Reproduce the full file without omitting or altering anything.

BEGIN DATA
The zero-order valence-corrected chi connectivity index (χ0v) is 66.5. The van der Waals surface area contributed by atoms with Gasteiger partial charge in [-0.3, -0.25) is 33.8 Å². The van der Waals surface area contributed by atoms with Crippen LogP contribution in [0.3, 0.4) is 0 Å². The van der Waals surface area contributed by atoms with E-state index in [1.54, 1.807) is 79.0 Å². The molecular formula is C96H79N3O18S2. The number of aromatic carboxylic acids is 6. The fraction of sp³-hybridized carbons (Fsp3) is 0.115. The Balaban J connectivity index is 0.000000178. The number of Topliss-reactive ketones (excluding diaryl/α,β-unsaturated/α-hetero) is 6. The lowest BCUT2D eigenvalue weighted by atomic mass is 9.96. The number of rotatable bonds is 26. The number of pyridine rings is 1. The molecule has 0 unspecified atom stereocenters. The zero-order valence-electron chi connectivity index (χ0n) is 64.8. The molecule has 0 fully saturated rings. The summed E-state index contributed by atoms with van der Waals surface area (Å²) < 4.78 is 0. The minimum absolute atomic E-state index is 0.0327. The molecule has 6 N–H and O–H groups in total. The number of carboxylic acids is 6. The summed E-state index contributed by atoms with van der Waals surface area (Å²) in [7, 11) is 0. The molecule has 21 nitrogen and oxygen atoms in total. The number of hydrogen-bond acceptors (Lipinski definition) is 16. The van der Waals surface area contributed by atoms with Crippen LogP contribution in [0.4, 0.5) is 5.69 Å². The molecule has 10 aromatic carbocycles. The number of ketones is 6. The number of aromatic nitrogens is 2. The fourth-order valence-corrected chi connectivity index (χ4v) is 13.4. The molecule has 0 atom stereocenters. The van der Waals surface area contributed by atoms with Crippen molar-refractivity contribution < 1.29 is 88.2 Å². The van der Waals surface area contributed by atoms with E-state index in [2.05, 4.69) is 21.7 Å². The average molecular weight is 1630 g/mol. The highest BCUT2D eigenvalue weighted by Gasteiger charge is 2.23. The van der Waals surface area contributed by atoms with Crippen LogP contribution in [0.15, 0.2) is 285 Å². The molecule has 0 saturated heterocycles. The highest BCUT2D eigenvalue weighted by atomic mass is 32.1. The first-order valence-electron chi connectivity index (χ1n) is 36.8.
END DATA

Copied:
The zero-order valence-corrected chi connectivity index (χ0v) is 66.5. The van der Waals surface area contributed by atoms with Gasteiger partial charge in [-0.3, -0.25) is 33.8 Å². The van der Waals surface area contributed by atoms with Crippen LogP contribution in [0.3, 0.4) is 0 Å². The van der Waals surface area contributed by atoms with E-state index in [1.54, 1.807) is 79.0 Å². The molecular formula is C96H79N3O18S2. The number of aromatic carboxylic acids is 6. The fraction of sp³-hybridized carbons (Fsp3) is 0.115. The Balaban J connectivity index is 0.000000178. The number of Topliss-reactive ketones (excluding diaryl/α,β-unsaturated/α-hetero) is 6. The lowest BCUT2D eigenvalue weighted by atomic mass is 9.96. The number of rotatable bonds is 26. The number of pyridine rings is 1. The molecule has 0 unspecified atom stereocenters. The zero-order valence-electron chi connectivity index (χ0n) is 64.8. The molecule has 0 fully saturated rings. The summed E-state index contributed by atoms with van der Waals surface area (Å²) < 4.78 is 0. The minimum absolute atomic E-state index is 0.0327. The molecule has 6 N–H and O–H groups in total. The number of carboxylic acids is 6. The summed E-state index contributed by atoms with van der Waals surface area (Å²) in [7, 11) is 0. The molecule has 21 nitrogen and oxygen atoms in total. The number of hydrogen-bond acceptors (Lipinski definition) is 16. The van der Waals surface area contributed by atoms with Crippen LogP contribution in [0.4, 0.5) is 5.69 Å². The molecule has 10 aromatic carbocycles. The number of ketones is 6. The number of aromatic nitrogens is 2. The fourth-order valence-corrected chi connectivity index (χ4v) is 13.4. The molecule has 0 atom stereocenters. The van der Waals surface area contributed by atoms with Crippen molar-refractivity contribution < 1.29 is 88.2 Å². The van der Waals surface area contributed by atoms with E-state index in [2.05, 4.69) is 21.7 Å². The average molecular weight is 1630 g/mol. The highest BCUT2D eigenvalue weighted by Gasteiger charge is 2.23. The van der Waals surface area contributed by atoms with Crippen LogP contribution in [0.15, 0.2) is 285 Å². The molecule has 0 saturated heterocycles. The highest BCUT2D eigenvalue weighted by atomic mass is 32.1. The first-order valence-electron chi connectivity index (χ1n) is 36.8.